The New York Knicks are having a lot of problems.
Duh. That's not exactly breaking news, as the Madison Square Garden residents have struggled immensely to remain even moderately competent during the 2013-14 season. There have been tons of problems, and the point guards provide no exception.
Though Raymond Felton, Pablo Prigioni and the rest of the rotation at the 1 haven't received as much media attention as other issues (James Dolan, Mike Woodson, J.R. Smith, late-game creativity, etc.), they're still at fault. None of them have been particularly effective, and now they're all hurt.
Felton recently told the New York Post's Marc Berman that he felt a pop in his groin, and J.R. Smith was nothing if not supportive: "For him personally to keep getting hurt, mentally we don’t need that. He’s our point guard, one of the leaders of our team. We can’t have him second-guessing his health.’’
It's just the latest injury to a New York point guard, as Prigioni is also out. With a hairline fracture to his right toe, the backup floor general still doesn't have a definitive return date, and his absence leaves the Knicks relying on Beno Udrih, Toure' Murry and Chris Smith.
It's time to look for some solutions. You can also call it "desperation time" if you so choose.
It's hard to remember sometimes, but Raymond Felton and Pablo Prigioni are actually a talented duo at the point guard position.
They just haven't played like it in 2013-14.
Felton has struggled mightily, especially on the defensive end, where he's seemingly decided that hemorrhaging points is something he really enjoys doing. Obviously it's not a particularly effective combination when your floor general can't stop the other team's point guard and also can't manage to top 40 percent from the field.
As for Prigioni, he's actually fared quite well when on the court, but he can't seem to remove his behind from the pine. You might want to check for splinters, as Mike Woodson shows a steady reluctance to let the Argentine point guard play more than 20 minutes per game.
Despite the struggles, the position is still salvageable without any external changes.
When Felton and Prigioni return from their respective injuries, all it would take is a couple changes from Woodson.
Make the former turn back into a scoring point guard, as he was last season. Remember, Felton averaged 13.9 points and 5.5 assists per game, shooting 42.7 percent from the field and 36 percent beyond the arc. If he's given free rein to create offense, he thrives, and it should be easier to grant him control now that Tyson Chandler is back and ready to set solid screens.
Last season, Chandler was on the court for four of Felton's five most-effective five-man offensive lineups, according to NBA.com's statistical databases (subscription required). This year, they've played together in only five games.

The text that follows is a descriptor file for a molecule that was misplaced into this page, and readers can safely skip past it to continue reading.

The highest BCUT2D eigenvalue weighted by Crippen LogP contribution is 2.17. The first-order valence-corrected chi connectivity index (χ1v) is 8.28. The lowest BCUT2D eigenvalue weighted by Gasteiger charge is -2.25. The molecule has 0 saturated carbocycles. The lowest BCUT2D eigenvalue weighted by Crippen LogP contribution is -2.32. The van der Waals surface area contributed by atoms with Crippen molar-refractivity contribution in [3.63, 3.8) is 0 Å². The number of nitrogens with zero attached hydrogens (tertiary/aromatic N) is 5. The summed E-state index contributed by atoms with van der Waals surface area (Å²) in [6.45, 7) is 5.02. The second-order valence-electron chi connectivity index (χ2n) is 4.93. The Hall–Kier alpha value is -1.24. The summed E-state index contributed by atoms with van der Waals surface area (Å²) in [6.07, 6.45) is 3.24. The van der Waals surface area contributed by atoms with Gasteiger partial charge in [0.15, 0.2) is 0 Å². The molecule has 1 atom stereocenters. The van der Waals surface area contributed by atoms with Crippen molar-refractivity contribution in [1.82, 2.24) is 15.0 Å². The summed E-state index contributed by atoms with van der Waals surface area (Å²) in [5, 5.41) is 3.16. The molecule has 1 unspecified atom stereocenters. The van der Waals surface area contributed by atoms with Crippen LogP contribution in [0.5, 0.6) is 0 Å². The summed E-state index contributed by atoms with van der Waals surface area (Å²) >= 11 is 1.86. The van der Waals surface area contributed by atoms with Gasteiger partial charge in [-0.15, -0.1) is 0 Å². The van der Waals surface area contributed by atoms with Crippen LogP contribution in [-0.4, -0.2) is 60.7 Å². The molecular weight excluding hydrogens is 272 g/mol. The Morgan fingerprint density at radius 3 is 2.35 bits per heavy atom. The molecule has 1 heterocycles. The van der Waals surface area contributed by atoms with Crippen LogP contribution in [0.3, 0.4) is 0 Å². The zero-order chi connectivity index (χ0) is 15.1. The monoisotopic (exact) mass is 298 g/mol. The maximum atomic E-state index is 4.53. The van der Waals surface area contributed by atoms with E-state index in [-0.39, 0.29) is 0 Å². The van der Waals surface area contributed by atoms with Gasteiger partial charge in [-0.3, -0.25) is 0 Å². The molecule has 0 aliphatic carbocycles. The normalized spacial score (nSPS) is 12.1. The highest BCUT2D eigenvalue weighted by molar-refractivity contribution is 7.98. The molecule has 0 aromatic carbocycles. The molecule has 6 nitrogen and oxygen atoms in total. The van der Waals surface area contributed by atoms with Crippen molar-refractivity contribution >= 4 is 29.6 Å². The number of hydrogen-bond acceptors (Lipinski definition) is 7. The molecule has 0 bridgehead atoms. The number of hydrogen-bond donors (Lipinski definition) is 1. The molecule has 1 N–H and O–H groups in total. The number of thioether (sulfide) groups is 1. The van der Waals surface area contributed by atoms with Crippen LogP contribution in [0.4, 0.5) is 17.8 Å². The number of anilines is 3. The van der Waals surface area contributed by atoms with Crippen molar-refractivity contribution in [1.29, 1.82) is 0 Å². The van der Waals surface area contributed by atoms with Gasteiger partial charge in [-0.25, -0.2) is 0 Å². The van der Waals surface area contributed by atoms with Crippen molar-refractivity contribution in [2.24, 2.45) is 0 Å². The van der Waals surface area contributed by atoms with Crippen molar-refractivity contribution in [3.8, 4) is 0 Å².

As for Prigioni, just give him more playing time. It's as simple as that.
The New York Knicks came oh so close to actually pulling off this move earlier in the season. As the New York Daily News' Frank Isola reported, James Dolan blocked a trade because he had second thoughts and was furious that details of the potential move were leaked.
But let's say that Dolan becomes sane (big stretch, I know). Let's say that he lets the actual basketball minds make the actual basketball decisions (bigger stretch, I know).
At that point, trading for Kyle Lowry would become a possibility once more, and it would be a deal with the exact same structure as the one that was proposed earlier:
- Toronto Raptors receive: Raymond Felton and Iman Shumpert
- New York Knicks receive: Kyle Lowry
Based on the reception he's receiving from fans and the way he's performed during the 2013-14 campaign, Felton clearly doesn't have a long-term home in Madison Square Garden. And it's not like Shumpert does either, as he's struggled, been put on the trade block multiple times and failed to earn any semblance of trust from Woodson.
Both would do great things in Toronto, losing in the present and helping the team improve in the future (cheaper contract for Felton, high potential from Shumpert).
As for the Knicks, they'd be getting a better floor general than anyone on the current roster. Lowry may not be an All-Star, but he's a mid-level starter who can capably run an offense and provide across-the-board contributions.
Let me put it anther way: He's not Raymond Felton.
Believe it or not, there was once a point guard who made All-Star team after All-Star team for the New York Knicks.